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Qapital: The App That Turns Personal Savings Into a Game

Usual motivations for saving money are an upcoming vacation, a new gadget, or the [insert item here] that you just added to cart.

Qapital, a personal finance app, aims to add gamification to that list.

By allowing you to set goals to save towards, team up with others who share similar goals, and yes, join actual challenges called Money Missions, Qapital offers a lot of new ways to get your finances in order.

If this sounds interesting, then read on — this article will tell you all you need to know about Qapital, the app that’s trying to put the fun in your funds.

What Is Qapital?

Qapital describes itself as “the only mobile banking app that lets you save smartly, spend happily, and invest comfortably.”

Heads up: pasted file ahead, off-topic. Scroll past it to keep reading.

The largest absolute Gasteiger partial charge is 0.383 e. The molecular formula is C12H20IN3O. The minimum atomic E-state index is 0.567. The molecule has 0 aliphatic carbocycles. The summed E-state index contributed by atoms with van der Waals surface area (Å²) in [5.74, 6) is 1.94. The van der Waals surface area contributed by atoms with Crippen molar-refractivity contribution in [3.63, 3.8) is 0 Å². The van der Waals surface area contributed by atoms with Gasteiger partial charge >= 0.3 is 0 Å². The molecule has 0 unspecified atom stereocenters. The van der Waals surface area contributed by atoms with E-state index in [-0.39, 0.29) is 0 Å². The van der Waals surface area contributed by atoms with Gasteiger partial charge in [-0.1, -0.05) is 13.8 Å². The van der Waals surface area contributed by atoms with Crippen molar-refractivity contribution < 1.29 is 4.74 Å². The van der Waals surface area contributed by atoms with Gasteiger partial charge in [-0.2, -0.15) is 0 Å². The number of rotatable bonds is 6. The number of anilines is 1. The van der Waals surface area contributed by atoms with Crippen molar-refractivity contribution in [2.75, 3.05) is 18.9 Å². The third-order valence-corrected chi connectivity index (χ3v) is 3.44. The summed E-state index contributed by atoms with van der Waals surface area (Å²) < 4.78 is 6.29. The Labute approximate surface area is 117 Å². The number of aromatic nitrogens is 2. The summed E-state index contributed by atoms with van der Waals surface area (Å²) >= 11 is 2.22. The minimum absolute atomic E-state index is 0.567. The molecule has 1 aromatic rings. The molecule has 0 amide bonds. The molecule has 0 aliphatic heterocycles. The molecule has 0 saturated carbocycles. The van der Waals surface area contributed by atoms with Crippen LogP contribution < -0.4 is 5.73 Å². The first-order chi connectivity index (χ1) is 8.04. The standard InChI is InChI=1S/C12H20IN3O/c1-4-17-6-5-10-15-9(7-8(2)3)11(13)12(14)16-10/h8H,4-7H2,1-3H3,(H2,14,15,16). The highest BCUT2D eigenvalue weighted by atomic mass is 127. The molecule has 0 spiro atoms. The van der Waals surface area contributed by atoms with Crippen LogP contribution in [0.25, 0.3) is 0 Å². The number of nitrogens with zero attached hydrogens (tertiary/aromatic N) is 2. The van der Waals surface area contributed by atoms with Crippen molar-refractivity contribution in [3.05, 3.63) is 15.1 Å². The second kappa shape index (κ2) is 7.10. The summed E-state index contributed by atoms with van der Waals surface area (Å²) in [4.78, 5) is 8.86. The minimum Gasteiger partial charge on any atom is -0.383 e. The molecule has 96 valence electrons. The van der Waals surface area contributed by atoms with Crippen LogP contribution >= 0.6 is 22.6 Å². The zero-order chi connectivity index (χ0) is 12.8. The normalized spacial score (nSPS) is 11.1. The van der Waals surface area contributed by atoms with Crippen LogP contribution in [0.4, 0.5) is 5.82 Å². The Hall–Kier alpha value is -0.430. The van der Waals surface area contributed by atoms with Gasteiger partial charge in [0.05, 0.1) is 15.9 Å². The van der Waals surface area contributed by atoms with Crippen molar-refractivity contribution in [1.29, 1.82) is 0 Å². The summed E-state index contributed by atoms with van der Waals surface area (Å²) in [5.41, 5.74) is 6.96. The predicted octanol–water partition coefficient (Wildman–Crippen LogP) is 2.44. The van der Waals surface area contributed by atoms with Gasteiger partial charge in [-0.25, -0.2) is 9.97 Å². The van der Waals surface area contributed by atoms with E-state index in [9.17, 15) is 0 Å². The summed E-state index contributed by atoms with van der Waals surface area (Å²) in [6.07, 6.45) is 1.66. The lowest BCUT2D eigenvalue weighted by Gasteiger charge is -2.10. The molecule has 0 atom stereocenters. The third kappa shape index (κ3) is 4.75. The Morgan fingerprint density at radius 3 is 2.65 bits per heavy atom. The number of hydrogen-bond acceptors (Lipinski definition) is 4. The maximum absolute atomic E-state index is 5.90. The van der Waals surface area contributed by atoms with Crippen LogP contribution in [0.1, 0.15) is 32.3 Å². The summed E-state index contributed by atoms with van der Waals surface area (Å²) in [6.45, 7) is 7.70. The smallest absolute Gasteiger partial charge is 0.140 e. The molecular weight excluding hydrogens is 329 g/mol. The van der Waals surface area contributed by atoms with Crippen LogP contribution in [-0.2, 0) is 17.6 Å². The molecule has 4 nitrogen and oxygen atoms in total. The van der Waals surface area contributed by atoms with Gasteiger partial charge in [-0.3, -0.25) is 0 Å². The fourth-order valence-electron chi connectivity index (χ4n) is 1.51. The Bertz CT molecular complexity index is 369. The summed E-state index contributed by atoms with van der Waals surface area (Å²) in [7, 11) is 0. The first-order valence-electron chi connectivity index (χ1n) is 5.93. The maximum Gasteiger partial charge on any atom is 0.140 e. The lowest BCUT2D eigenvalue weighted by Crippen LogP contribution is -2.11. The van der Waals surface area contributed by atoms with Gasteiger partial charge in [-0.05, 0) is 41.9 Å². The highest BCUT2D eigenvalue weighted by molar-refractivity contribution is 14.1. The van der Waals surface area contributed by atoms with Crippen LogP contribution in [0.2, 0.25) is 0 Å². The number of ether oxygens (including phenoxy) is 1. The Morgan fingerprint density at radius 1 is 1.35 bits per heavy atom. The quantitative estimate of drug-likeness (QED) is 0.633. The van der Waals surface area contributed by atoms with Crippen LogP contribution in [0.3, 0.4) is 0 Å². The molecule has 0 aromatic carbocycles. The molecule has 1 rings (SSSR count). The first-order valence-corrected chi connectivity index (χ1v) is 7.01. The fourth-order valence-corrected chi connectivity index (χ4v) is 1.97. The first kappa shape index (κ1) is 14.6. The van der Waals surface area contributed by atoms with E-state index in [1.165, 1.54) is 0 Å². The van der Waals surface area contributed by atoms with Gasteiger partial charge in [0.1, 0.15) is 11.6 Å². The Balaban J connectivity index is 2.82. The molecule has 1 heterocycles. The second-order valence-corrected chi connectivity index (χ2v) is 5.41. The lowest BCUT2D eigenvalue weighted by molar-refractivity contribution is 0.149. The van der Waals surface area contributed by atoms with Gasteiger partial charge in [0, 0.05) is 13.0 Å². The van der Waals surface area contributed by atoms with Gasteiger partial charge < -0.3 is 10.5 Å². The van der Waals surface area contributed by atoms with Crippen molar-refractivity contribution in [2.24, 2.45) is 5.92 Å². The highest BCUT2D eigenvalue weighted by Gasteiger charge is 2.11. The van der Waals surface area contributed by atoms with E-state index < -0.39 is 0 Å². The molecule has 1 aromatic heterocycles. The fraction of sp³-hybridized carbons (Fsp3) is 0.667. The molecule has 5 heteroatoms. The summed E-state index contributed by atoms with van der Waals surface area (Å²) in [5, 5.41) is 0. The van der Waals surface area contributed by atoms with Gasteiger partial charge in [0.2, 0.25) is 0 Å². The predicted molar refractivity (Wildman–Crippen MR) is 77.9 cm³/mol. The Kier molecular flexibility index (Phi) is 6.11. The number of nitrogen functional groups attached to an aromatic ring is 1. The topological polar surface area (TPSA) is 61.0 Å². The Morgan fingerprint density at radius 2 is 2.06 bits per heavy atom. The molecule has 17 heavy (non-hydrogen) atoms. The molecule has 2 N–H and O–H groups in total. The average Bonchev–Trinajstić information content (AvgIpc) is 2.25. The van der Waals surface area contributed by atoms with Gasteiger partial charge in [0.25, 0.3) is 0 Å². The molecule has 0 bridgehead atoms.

When it was initially released in Sweden in 2013, the app started as a personal budgeting tool, similar to Mint and YNAB

But by the time it launched in the United States in 2014, Qapital had redesigned and refocused itself as an automatic savings app.

Currently, the Qapital app is only available to US residents and can be downloaded on iOS and Android mobile phones.

There is no desktop version.

Aside from having a smartphone, you also need a US-based checking account with an authorized financial institution — not a prepaid card, credit card, or Paypal account. This is the bank account Qapital will use to deposit your savings.

And although free to download with a 30-day trial period, Qapital has started charging for their services.

They offer three tiered packages — Basic for $3 a month, Complete for $6 a month, and Master for $12 a month.

How Qapital Works

A Qapital webpage showing how the app functions on a phone

Qapital is a micro-savings app that automatically deposits small amounts of money into your savings as you spend.

This is done according to the “goals” and “rules” you set up when you create your account.